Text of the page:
Updated: Saturday, 21st April 2018 @ 7:18am

Manchester's biggest mushrooms? MM meets the brains creating a buzz with Hive Urban Farms

Manchester's biggest mushrooms? MM meets the brains creating a buzz with Hive Urban Farms

| By Oscar Lynch

Sustainability and localism are central to the mission of Manchester-based start-up Hive Urban Farms, who provide fresh, high-quality produce to some of the area’s top restaurants.

MM met up recently to chat to co-founders Gareth Williams and Dien Curtis about the story of the company’s roots and their plans for growth.

With its quiet residential streets housing students, families and young professionals, Burnage isn’t the first place you’d picture when thinking of freshly grown produce.

Yet it’s from a small facility in this Manchester suburb that Hive Urban Farms grow gourmet oyster mushrooms that are used by some of the local area’s best restaurants.

Burnage’s best produce currently features in dishes at Hispi in Didsbury, TNQ Restaurant and Bar and Fress in the city’s Northern Quarter, with chefs heralding the quality of the product and benefits of a local supplier. 

“We’re about localism, sustainability and independent businesses – our product can go from farm to fork in hours, not days,” Gareth explains.

“The things that we’ve been hearing have been really encouraging – it’s so much fresher, it’s a better quality product – that’s from feedback we’re getting from chefs”. 

Though their branding is a nod to Manchester’s industrious past, Hive’s activity is distinctly forward-thinking – a socially conscious enterprise that promotes sustainability and localism.

Their small facility uses simple but innovative indoor farming techniques to mimic the optimal conditions for mushroom growth. Instead of soil, blocks of a specially formulated nutrient or used coffee beans are used as a medium for growth.


FARMING PIONEERS: Dien Curtis and Gareth Williams are the brains behind Hive

The product can be harvested at short notice and delivered to the customer within the hour.

“The food industry in Manchester is really thriving now,” Dien says.

“There are a lot of new businesses starting up in the city and a lot of them are focusing on sustainability and localism, which is a really nice thing.”

The pioneering pair – both 23 – met while studying Geography at the University of Manchester.

Like many of the best ideas, Hive was concocted in the pub – though refined through weeks and months of diligent research and painstaking trial and error.

Now each balances their work for Hive with a full-time job – Dien in marketing for Manchester Metropolitan University, Gareth in a policy role for the Greater Manchester Combined Authority.

Beyond what’s on the plate, the two are keen to promote the multifarious benefits of urban agriculture – in being kinder to the planet, we become more self-sufficient while developing a viable business in a growing sector.

Gareth enthuses about the social benefits on offer: as a form of therapy for those suffering from mental health issues, a way to repurpose disused urban buildings, or a way to ease ex-offenders or the long-term unemployed back into work.


BIG SHROOM: The produce in the latter stages of growth

“What urban agriculture offers from a socio-economic perspective is huge – you don’t need any formal qualifications to do it, you don’t need any fixed working hours, and you can train on the job.”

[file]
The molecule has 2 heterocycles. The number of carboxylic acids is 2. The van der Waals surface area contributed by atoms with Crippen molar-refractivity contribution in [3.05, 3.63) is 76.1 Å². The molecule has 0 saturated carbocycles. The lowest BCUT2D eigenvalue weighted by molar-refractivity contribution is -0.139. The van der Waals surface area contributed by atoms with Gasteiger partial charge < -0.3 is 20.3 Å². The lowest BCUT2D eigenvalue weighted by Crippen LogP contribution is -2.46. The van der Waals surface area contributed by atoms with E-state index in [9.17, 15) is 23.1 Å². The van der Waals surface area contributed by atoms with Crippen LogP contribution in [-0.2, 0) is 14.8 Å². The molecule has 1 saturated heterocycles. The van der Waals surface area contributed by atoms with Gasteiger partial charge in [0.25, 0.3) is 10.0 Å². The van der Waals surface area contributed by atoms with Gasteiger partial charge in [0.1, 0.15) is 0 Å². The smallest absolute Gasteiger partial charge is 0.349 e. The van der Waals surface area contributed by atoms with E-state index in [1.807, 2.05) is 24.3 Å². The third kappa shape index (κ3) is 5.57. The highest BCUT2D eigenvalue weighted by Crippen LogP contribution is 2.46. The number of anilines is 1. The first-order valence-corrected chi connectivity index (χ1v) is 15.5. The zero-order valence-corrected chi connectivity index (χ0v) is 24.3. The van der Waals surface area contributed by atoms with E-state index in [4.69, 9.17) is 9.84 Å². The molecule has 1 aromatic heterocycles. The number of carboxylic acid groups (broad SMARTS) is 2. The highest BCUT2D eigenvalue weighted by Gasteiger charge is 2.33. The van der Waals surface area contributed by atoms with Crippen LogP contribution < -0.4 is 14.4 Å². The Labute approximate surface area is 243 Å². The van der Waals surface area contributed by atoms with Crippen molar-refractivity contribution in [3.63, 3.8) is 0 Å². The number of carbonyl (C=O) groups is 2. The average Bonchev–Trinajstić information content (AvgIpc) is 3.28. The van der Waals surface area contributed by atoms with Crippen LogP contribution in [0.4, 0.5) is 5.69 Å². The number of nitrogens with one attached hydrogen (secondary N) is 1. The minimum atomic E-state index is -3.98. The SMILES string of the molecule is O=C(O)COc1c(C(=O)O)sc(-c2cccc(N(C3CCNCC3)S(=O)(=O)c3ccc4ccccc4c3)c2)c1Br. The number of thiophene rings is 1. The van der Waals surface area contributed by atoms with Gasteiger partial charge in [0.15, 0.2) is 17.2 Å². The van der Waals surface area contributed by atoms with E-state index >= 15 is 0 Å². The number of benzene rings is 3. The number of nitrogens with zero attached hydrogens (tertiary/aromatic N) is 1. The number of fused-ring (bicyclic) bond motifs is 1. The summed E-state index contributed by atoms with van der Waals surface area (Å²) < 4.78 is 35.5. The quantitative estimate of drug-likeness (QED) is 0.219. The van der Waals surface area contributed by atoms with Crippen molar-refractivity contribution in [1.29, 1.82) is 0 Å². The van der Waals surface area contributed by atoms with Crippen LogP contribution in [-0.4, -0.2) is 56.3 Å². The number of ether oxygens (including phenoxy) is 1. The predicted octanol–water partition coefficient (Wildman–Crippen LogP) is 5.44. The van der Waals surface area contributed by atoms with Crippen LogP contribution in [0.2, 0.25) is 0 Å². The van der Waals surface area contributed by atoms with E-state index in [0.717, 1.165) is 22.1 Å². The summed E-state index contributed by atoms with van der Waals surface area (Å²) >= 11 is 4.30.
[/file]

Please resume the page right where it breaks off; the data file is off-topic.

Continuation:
Though Hive is one of a handful of companies operating under the wide umbrella of urban agriculture, the UK still has some distance to go to catch up with countries like Japan and the USA.

“The thing about it in this country isn’t that we’re not very good at it – it’s that there aren’t many people doing it,” Gareth says.

For some perspective, the organic farming market in the country is worth over £2bn, though that’s less than 2 per cent of the £112bn food and drink production sector. Urban agriculture is tinier slice still of this enormous pie.

Dien is confident: “It’s a really small sector, but it has the potential to be massive.”

“You’ve got a global food production network where we’re flying food in from across the world with absolutely no concept of the environmental impact. It’s unsustainable.”

“The main issue is price at the moment, that’s why we’re targeting restaurants that we feel appreciate localism, chefs who have a strong sense of sustainability themselves.”

A pivotal moment came when the business was chosen to join the AccelerateME programme, an initiative launched by Manchester Entrepreneurs to assist enterprising students and recent alumni from The University of Manchester.

“At that point the business was really an idea – a few in-house experiments in Tupperware boxes,” Dien says.

“We’d never spoken in front of an audience about Hive before.”

“We were really going for it, but it was nervy – you’re talking about something that means a lot to you.”


DISH OF THE DAY: The mushrooms are used by top restaurants including Hispi in Didsbury

A rigorous selection process saw the fledgling business pitted against over 40 other start-ups from a broad range of sectors, culminating in a pitch to leaders of the scheme and other teams.  

Hive was chosen as one of just five start-ups to receive an initial investment as well as guidance and resources to help professionalise the operation.

Since then, the past year has mostly involved perfecting the process and drumming up interest in the product – meeting with potential customers and attending exhibitions, including The Global Food Innovation Summit in Milan last May.

Plans for future crops – including herbs, greens and hops – are already in motion, with the two also exploring a second site to serve Chorlton’s thriving food and drink sector. 

As people become more considerate about the source and quality of the food on their plate, the buzz around Hive will continue to grow.